“The FCC publishes specific rules and guidelines related to news hoaxes and distortions and bars a licensee from knowingly broadcasting false information concerning a crime or a catastrophe. But the bar or threshold is high. Six days after Trump’s tweet, FCC Chairman Ajit Pai said his agency cannot revoke the license of a broadcaster ‘based on content of a particular newscast,’ and cited First Amendment protections of the press. FCC statements previously noted that the commission ‘often receives complaints … that stations have aired inaccurate or one-sided news reports or comments, covered stories inadequately or overly dramatized the events that they cover… (but) the commission generally will not intervene in such cases because it would be inconsistent with the First Amendment to replace the journalistic judgment of licensees with our own.’”

FOX NEWS CHANNEL

The Fairness Doctrine ended during the Presidency of Ronald Reagan, however, it’s often wrongly stated that this gave birth to cable’s FOX NEWS CHANNEL. It did not. Cable channels are not, nor have they ever been, regulated by the Federal Communications Commission (FCC).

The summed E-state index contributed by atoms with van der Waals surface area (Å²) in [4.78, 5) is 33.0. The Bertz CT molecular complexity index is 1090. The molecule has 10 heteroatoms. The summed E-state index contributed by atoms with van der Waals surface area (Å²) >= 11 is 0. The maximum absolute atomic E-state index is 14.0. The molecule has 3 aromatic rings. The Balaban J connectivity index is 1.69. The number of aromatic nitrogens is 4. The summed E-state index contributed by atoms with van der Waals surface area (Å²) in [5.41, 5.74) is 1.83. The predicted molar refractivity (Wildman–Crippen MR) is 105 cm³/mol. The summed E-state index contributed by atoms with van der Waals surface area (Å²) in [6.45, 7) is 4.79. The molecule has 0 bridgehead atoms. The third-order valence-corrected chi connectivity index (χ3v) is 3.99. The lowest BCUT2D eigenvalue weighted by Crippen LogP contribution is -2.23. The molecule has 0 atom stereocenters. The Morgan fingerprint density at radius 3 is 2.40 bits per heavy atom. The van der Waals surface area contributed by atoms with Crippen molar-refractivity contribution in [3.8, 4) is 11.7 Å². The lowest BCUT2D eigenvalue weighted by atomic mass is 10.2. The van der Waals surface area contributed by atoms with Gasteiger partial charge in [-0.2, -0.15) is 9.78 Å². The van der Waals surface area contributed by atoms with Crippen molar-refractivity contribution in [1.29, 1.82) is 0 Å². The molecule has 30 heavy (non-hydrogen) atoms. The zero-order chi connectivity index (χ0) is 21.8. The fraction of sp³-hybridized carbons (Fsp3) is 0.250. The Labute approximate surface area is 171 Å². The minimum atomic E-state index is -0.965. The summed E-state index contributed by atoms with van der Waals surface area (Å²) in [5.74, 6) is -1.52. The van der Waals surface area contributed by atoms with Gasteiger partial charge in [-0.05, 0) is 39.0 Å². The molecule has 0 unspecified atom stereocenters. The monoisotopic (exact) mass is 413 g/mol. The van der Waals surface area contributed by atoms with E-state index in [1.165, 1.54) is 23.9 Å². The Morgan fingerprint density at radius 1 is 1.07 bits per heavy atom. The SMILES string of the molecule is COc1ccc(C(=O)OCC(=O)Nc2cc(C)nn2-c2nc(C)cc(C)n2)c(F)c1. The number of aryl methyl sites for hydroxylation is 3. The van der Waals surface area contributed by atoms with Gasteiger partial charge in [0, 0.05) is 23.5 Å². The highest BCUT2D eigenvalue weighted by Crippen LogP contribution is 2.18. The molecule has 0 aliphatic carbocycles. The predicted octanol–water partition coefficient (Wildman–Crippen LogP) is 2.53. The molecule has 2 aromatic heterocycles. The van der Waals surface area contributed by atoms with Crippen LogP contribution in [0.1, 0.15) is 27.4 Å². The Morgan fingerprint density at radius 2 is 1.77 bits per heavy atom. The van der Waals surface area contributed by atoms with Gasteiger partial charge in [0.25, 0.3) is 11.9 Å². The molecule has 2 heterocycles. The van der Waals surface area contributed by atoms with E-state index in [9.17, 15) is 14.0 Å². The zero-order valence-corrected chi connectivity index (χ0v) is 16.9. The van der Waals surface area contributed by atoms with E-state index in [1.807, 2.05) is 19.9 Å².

Similarly, the internet is also not regulated by the FCC.

The Fairness Doctrine only applied to the licenses of broadcast radio and television stations.

A case could be made that the end of The Fairness Doctrine did open the door to the Rush Limbaugh Show, which made its nationally syndicated premiere in 1988. Rush Limbaugh was a savior for AM radio stations, who saw most of their music audiences moving over to FM radio stations, and those advertising dollars moving right along with them.

Limbaugh proved so popular with AM talk radio audiences, that AM radio station owners added more talk shows like Sean Hannity, Michael Savage, Glenn Beck, Mark Levin and others.

Cumulus Media

Following the siege on our nation’s Capitol in Washington, DC on Wednesday, January 6, 2021, Cumulus Media, the radio syndicator for the Mark Levin Show sent a memo to its talk show hosts to stop spreading rhetoric about a stolen election or face termination.